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IDRM Group leaders present “Regenerative Medicine in the Digital Age”

Professor Paul Riley, Dr Shankar Srinivas, Dr Georg Hollander
Professor Paul Riley, Professor Georg Hollander, Professor Shankar Srinivas

Three leading IDRM researchers presented “Regenerative Medicine in the Digital Age” as part of a series of Events hosted in the new Digital Hub at Jesus College, Oxford, on the 16th of January.

Professor Paul Riley, Professor Georg Hollander, and Professor Shankar Srinivas are fellows of Jesus College and the leaders of research groups based in the IDRM. At the event, 'Cheng Kar Shun Digital Hub: Regenerative Medicine in the Digital Age', they discussed of the latest developments in the area of developmental biology and regenerative medicine and the digital technologies proving transformative to the field

The Institute of Developmental and Regenerative Medicine (IDRM) in Oxford combines developmental biology with regenerative medicine, and seeks to understand how organs (the brain, heart and immune system) form in the first place during pregnancy, to gain insights into how to reform them following injury or disease. Advanced digital imaging lies at the heart of the IDRM’s core mission in providing a critical window into the cellular and sub-cellular responses during development and disease, enabling us to visualise where and how we might therapeutically intervene.

About the Speakers

Georg Holländer is the Hoffmann and Action Medical Research Professor of Developmental Medicine and Head of the Department of Paediatrics at the University of Oxford. He is also the Director of the Botnar Research Centre of Child Health in Basel, Switzerland. Trained in Paediatrics and experimental immunology, he held in the past academic positions at Harvard Medical School and was the director of research at Basel University’s Children’s Hospital. Since 2010 he is the Hoffmann and Action Medical Research Professor of Developmental Medicine at the University of Oxford and a professorial fellow at Jesus College. He shares his work and time between Oxford and Basel, where he supervises research labs focusing on the developmental immunobiology of the thymus. He received the Fanconi Prize from the Swiss Society for Paediatrics in 2009, was chosen as a corresponding member of the Swiss Academy of Medical Sciences in 2012, and was elected as a Fellow of the Academy of Medical Sciences in the UK. Since 2019, he is also the director of there Botnar Research Centre for Child Health in Basel, Switzerland.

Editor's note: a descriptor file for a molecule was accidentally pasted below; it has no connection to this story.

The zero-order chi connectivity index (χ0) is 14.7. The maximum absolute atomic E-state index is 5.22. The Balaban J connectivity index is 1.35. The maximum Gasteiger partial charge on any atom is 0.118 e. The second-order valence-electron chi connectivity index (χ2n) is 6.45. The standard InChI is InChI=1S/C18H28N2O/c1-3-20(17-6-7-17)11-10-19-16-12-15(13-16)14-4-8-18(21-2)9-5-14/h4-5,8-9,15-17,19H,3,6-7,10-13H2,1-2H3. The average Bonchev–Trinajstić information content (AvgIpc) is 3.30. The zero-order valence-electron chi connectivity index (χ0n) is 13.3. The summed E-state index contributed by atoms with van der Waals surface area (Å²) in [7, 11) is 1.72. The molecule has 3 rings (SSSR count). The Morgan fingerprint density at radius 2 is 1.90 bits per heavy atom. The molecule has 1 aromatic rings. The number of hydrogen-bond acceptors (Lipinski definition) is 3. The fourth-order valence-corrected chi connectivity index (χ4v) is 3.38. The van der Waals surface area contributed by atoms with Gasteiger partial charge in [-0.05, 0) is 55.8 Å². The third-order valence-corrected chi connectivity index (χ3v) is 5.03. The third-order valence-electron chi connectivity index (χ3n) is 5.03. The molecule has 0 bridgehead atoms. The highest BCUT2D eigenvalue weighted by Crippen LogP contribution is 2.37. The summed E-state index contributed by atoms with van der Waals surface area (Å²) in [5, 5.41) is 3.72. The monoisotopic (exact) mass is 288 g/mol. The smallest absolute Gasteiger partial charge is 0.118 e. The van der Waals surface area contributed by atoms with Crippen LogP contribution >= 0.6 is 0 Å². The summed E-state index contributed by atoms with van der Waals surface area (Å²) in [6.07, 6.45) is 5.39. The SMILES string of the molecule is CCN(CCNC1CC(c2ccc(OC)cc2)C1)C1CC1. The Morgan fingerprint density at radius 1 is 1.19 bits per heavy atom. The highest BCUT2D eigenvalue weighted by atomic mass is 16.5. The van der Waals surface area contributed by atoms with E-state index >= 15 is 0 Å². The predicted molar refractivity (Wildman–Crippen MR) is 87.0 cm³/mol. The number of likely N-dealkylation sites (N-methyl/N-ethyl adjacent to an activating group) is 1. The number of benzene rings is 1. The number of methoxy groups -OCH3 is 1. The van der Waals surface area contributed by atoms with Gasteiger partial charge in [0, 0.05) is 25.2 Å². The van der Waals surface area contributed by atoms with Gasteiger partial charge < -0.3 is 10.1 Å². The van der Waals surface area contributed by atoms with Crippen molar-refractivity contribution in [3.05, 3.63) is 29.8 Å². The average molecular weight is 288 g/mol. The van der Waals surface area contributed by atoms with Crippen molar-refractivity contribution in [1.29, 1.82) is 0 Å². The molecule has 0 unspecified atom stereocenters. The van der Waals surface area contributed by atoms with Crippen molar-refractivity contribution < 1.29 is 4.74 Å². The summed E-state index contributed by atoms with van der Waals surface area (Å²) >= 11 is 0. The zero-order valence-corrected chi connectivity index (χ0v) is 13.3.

Paul Riley is a British Heart Foundation Professor of Regenerative Medicine based at the University of Oxford. He is also Director of the BHF Oxbridge Centre for Regenerative Medicine and inaugural Director of the Institute of Developmental and Regenerative Medicine which came online in May 2022. He was formerly Professor of Molecular Cardiology at the UCL-Institute of Child Health, London, where he was a principal investigator within the Molecular Medicine Unit for 12 years. Prior to this, he obtained his PhD at UCL and completed post-doctoral fellowships in Toronto and Oxford. In 2008, Professor Riley was awarded an Outstanding Achievement Award by the European Society of Cardiology, in recognition of his team’s discovery that activated epicardial cells can regenerate the adult mammalian heart, and in 2014 he was elected a fellow of the Academy of Medical Sciences. His research interests span across multiple aspects of cardiovascular development and how to restore embryonic potential in the injured/diseased adult heart to facilitate optimal repair and regeneration.

Shankar Srinivas is Professor of Developmental Biology in the Department of Physiology Anatomy & Genetics, Institute of Developmental and Regenerative Medicine and the Zeitlyn Fellow in Medicine at Jesus College, Oxford. Shankar completed a BSc in Nizam College in Hyderabad, and then a PhD in Columbia University, New York. Following this, he moved to the NIMR in Mill Hill, London, for post-doctoral work. He established his independent group at the University of Oxford in 2004, using mouse and human embryos to study how the body is shaped in utero and how the heart forms and starts to beat. Shankar’s group takes a multidisciplinary approach to address these questions, using techniques spanning molecular genetics, time-lapse microscopy and machine learning based analytical approaches. Shankar is also passionate about science outreach and public engagement. His group participates regularly in science festivals, and collaborates with dancers, choreographers and Virtual Reality specialists to generate movement based art, to explore different perspectives on how the form of the body is determined.

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